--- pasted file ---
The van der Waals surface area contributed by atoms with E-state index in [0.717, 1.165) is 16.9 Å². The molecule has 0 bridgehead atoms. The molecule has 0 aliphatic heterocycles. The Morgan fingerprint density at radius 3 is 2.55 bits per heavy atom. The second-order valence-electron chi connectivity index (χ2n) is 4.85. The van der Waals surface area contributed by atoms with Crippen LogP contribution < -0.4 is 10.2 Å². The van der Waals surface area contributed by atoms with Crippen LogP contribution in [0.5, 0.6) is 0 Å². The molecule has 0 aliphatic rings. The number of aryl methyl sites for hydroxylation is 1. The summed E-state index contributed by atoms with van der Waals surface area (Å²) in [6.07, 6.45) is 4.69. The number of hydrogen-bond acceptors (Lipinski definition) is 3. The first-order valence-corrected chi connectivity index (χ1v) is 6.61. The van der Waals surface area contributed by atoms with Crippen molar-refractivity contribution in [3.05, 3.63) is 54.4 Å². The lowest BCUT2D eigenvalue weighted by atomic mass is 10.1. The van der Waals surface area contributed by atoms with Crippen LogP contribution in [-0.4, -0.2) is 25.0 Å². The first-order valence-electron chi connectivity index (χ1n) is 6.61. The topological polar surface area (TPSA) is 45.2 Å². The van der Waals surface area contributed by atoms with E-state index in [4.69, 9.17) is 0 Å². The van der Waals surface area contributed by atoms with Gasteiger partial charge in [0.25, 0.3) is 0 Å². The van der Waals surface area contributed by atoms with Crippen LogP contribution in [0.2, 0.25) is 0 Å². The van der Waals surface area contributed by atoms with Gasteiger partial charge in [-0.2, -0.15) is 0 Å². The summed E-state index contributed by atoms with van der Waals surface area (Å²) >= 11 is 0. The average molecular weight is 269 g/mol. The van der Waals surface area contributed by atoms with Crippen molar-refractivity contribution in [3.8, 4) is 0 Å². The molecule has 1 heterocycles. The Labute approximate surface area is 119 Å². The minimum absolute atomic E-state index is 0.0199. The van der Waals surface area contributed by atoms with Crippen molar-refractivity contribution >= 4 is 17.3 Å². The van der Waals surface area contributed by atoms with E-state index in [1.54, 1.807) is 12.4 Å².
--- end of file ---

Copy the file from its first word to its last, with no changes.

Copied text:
The van der Waals surface area contributed by atoms with E-state index in [0.717, 1.165) is 16.9 Å². The molecule has 0 bridgehead atoms. The molecule has 0 aliphatic heterocycles. The Morgan fingerprint density at radius 3 is 2.55 bits per heavy atom. The second-order valence-electron chi connectivity index (χ2n) is 4.85. The van der Waals surface area contributed by atoms with Crippen LogP contribution < -0.4 is 10.2 Å². The van der Waals surface area contributed by atoms with Crippen LogP contribution in [0.5, 0.6) is 0 Å². The molecule has 0 aliphatic rings. The number of aryl methyl sites for hydroxylation is 1. The summed E-state index contributed by atoms with van der Waals surface area (Å²) in [6.07, 6.45) is 4.69. The number of hydrogen-bond acceptors (Lipinski definition) is 3. The first-order valence-corrected chi connectivity index (χ1v) is 6.61. The van der Waals surface area contributed by atoms with Crippen molar-refractivity contribution in [3.05, 3.63) is 54.4 Å². The lowest BCUT2D eigenvalue weighted by atomic mass is 10.1. The van der Waals surface area contributed by atoms with Crippen LogP contribution in [-0.4, -0.2) is 25.0 Å². The first-order valence-electron chi connectivity index (χ1n) is 6.61. The topological polar surface area (TPSA) is 45.2 Å². The van der Waals surface area contributed by atoms with E-state index in [4.69, 9.17) is 0 Å². The van der Waals surface area contributed by atoms with Gasteiger partial charge in [0.25, 0.3) is 0 Å². The van der Waals surface area contributed by atoms with Crippen LogP contribution in [0.2, 0.25) is 0 Å². The van der Waals surface area contributed by atoms with Gasteiger partial charge in [-0.2, -0.15) is 0 Å². The summed E-state index contributed by atoms with van der Waals surface area (Å²) >= 11 is 0. The average molecular weight is 269 g/mol. The van der Waals surface area contributed by atoms with Crippen molar-refractivity contribution in [3.8, 4) is 0 Å². The molecule has 1 heterocycles. The Labute approximate surface area is 119 Å². The minimum absolute atomic E-state index is 0.0199. The van der Waals surface area contributed by atoms with Crippen molar-refractivity contribution >= 4 is 17.3 Å². The van der Waals surface area contributed by atoms with E-state index in [1.54, 1.807) is 12.4 Å².